Visions of resistance and survival from Hong Kong detention camps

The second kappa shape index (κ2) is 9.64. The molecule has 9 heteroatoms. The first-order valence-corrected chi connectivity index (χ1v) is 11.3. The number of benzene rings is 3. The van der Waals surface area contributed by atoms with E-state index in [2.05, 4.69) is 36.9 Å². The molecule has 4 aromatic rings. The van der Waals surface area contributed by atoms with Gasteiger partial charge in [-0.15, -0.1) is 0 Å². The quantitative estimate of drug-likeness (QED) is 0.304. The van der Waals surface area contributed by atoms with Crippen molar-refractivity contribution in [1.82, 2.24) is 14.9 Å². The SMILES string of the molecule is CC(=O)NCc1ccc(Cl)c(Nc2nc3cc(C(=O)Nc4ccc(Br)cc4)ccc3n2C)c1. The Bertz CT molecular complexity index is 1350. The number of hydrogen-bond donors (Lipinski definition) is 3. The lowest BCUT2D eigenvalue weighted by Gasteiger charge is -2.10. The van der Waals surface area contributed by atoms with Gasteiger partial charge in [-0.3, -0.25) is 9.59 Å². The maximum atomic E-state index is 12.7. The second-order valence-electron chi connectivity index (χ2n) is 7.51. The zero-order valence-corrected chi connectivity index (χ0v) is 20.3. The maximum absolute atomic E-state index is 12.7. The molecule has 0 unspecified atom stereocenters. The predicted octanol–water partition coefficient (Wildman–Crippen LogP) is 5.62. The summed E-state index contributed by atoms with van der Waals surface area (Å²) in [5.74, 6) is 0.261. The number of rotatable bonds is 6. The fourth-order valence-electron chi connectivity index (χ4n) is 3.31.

Decades after a cataclysmic event, human memory often recedes, replaced by more current concerns, while likely to be still lurking in the deepest recesses of the mind. The documentary evidence, however, if preserved, not only manages to maintain an important record, however disputable, of some of what happened, but offers new generations a change to re-interpret the past in the context of the present. This chapter teases out some of the voices preserved in artwork, political periodicals, and poetry from Vietnamese refugee detention camps in Hong Kong, especially the Whitehead Detention Center in Shatin. This is the literature of the transplanted and politically dispossessed, expressing political hatred for a victorious regime, as well as nostalgia for a lost homeland and vanquished regime, during an uncertain period in the midst of a tumultuous exodus of Vietnamese and ethnic Chinese Vietnamese “boat people” and others who arrived in Hong Kong by land in the two decades after 1975. The article draws on materials preserved in the Southeast Asian Archive at the University of California, Irvine’s Department of Special Collections and Archives.